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Studying the Talmud Women at Talmud Event Share in Joy of Celebration

March 3, 2005
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The eighth and ninth floors of Madison Square Garden, usually reserved for less-wealthy sports fans, were home for a few hours this week to a few thousand women attending the celebration of the completion of daily Talmud study. Crowding in for single-sex elevator rides, the girls, wives, mothers and senior citizens attending Tuesday night’s event excitedly wished each other “mazel tov.”

For the most part, these women were not celebrating their own completion of the Talmud-reading cycle, known as Daf Yomi, because the reading generally is done by men.

For them, the event held a different meaning, one that they still found moving.

Many of the women standing on line waiting to use the men’s rooms — reserved for the evening for women only — were brimming to share their excitement.

Rachel Avigdor, 25, had arrived with a busload of people from her synagogue in Connecticut.”Many of these men finishing are only able to do it because their wife supports” their learning,” she said. “The wife will get that merit, too.”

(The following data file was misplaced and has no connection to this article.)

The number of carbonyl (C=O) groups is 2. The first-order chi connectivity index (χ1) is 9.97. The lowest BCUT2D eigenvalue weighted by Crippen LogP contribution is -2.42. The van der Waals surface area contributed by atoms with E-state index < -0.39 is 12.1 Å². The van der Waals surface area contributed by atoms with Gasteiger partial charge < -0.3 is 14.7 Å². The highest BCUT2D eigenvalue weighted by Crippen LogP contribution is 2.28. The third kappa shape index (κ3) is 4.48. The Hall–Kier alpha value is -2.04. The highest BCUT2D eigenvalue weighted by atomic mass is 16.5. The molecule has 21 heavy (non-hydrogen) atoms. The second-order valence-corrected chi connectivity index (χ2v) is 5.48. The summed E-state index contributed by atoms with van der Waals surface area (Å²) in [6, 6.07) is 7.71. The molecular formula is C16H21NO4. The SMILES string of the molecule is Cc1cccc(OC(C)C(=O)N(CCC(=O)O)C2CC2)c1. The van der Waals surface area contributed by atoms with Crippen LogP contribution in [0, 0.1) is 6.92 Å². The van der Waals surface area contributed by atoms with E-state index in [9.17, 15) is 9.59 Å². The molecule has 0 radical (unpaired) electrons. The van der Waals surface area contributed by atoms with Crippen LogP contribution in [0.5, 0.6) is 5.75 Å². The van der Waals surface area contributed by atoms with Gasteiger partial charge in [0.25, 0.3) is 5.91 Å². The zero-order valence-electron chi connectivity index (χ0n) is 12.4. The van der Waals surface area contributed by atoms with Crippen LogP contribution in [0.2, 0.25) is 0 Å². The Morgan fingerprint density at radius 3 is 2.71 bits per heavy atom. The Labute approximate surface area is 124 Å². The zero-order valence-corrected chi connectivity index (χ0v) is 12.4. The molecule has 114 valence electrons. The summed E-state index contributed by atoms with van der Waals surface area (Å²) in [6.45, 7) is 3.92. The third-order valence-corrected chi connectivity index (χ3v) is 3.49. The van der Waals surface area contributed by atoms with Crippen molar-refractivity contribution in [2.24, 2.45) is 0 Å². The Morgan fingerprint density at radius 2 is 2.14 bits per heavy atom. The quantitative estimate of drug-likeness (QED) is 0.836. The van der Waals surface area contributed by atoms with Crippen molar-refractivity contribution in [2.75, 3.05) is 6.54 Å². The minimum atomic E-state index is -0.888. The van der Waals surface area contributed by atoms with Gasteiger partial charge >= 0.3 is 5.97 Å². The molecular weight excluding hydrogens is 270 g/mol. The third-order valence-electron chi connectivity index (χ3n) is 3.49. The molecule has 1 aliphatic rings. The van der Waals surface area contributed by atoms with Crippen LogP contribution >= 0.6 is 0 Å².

She added: “When I get married, I hope my husband will be a part of this, too.”

One of the key speakers of the evening, Rabbi Levi Yitzchak Horowitz, the Bostoner Rebbe, offered similar sentiments.

“We owe a big thanks to our wives, who have given up so much that rightfully belongs to them, for the sake of Torah,” he said.

The women attending the event said they didn’t mind their supporting roles, expressing a shared joy in the personal and global experience of the occasion, which was celebrated around the world.

“People all over the world are gathering for this. I have such a sense of pride — not just for myself, but for the entire Jewish people,” said Ellen Silver, a 66-year-old woman from Brooklyn. Two of her sons completed the Talmud cycle this year.

Whatever their reasons for attending, the women seated in the Garden’s top floors were a lively part of the celebration.

Enjoying kosher danish specially stocked in the concession stands for the occasion, talking on cell phones to friends and family or clapping and bouncing as men sang and danced below when the final words were recited, the women were a lively presence, even though they were not visible to the majority of the attendees.

Some younger women came to enjoy the event as spectacle.

Some, looking through binoculars — necessary because of the distance of the women’s section from the main stage — marveled at the masses of Jews gathered in the Garden.

“I came with a friend,” said Melissa Gardonyi, 26, from suburban New York. “This is a once in a seven-and-a-half-year event — it’s amazing to see this many Jewish people together in one place.”

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